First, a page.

Thread is for so much more than just sewing. Strands of thread can become beautiful embroidered scenes, delicate doilies, and abstract wall art. Learn how.
Hear the term “thread arts,” and you might immediately think of sewing—and that’s one option for using thread in a creative way. However, there’s so much more to the broad category of thread arts. If you’re curious about this versatile medium with ancient roots and plenty of modern-day applications, read on to learn more.
While all of these crafts use thread in some way, the techniques specific to each create completely different outcomes.
Embroidery can be divided into a couple of broad categories: More traditional embroidery, showcased in the designs below, features a large repertoire of stitches and knots that have been used for centuries, even if the modern-day subjects are completely fresh.
In contrast to more traditional embroidery techniques, thread painting uses a looser, less formal approach to creating patterns and pictures on canvas through thread. Like painting with a brush, you’ll use strokes of different lengths and colors to depict a subject or scene.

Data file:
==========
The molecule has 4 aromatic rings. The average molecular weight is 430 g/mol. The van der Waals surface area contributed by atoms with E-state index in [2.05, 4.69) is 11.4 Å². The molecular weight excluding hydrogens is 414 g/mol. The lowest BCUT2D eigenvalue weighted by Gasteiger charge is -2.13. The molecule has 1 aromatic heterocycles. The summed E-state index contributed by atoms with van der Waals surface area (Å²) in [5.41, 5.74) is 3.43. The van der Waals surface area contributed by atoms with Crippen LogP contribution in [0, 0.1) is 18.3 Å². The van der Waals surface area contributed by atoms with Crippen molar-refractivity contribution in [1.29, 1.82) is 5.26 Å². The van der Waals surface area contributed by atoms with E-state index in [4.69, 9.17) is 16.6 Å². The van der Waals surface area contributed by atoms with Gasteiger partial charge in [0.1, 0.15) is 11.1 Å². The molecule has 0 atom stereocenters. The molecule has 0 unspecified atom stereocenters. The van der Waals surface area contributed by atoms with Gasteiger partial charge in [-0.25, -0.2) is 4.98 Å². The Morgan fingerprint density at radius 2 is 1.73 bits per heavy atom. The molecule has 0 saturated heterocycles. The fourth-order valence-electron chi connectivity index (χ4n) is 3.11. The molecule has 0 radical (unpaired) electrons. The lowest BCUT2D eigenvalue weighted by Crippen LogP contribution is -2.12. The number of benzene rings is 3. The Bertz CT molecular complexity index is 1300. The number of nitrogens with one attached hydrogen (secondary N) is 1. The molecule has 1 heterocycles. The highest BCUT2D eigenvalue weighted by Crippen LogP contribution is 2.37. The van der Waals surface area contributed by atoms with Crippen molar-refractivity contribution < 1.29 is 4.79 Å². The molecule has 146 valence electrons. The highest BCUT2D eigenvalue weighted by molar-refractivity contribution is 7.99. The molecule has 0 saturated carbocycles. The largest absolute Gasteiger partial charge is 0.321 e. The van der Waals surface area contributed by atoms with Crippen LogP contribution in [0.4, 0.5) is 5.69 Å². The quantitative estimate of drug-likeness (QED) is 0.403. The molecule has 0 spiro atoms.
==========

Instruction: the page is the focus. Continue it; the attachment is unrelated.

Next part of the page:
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String art uses pins or nails, thread (or string), and a board to create patterns, which are often geometric. The idea is to outline a pattern with the pins, then wind string around them to complete the shape or design.
Crochet is sometimes confused with knitting, but it’s quite different, both in terms of the look of the finished product and the tools used. Crochet uses a single hook (versus knitting’s two) that manipulates yarn to create blankets, items of clothing, homewares, or other items.
Thread crochet uses thin threads rather than chunky yarns and a smaller hook, and the end result looks like lace. To learn this daintier form of crocheting, learn to crochet with chunkier yarns first, which are easier to handle, then work your way up to using finer thread.
Sewing machines are typically used for the more mechanical aspects of sewing, such as making straight seams or attaching large pieces of fabric. But these utilitarian machines can also be employed in a much more creative manner.
Just like it sounds, sewing machine drawing is the process of using your machine to create drawings in thread. The speed of working on a sewing machine means that this art form is faster than hand embroidery. You can also use your machine’s unique functions to create zig zags, stitches of varying lengths, and much more.
After seeing all of these different kinds of thread art, you’ll never look at the humble needle and thread the same way again! Think up a subject, a color, a pattern, or a theme, and there’s a good chance you’ll be able to bring it to life just using thread, a needle, and a cloth or canvas surface. Whether you want to try more traditional embroidery techniques or something more 21st-century, there are endless possibilities. Have fun!
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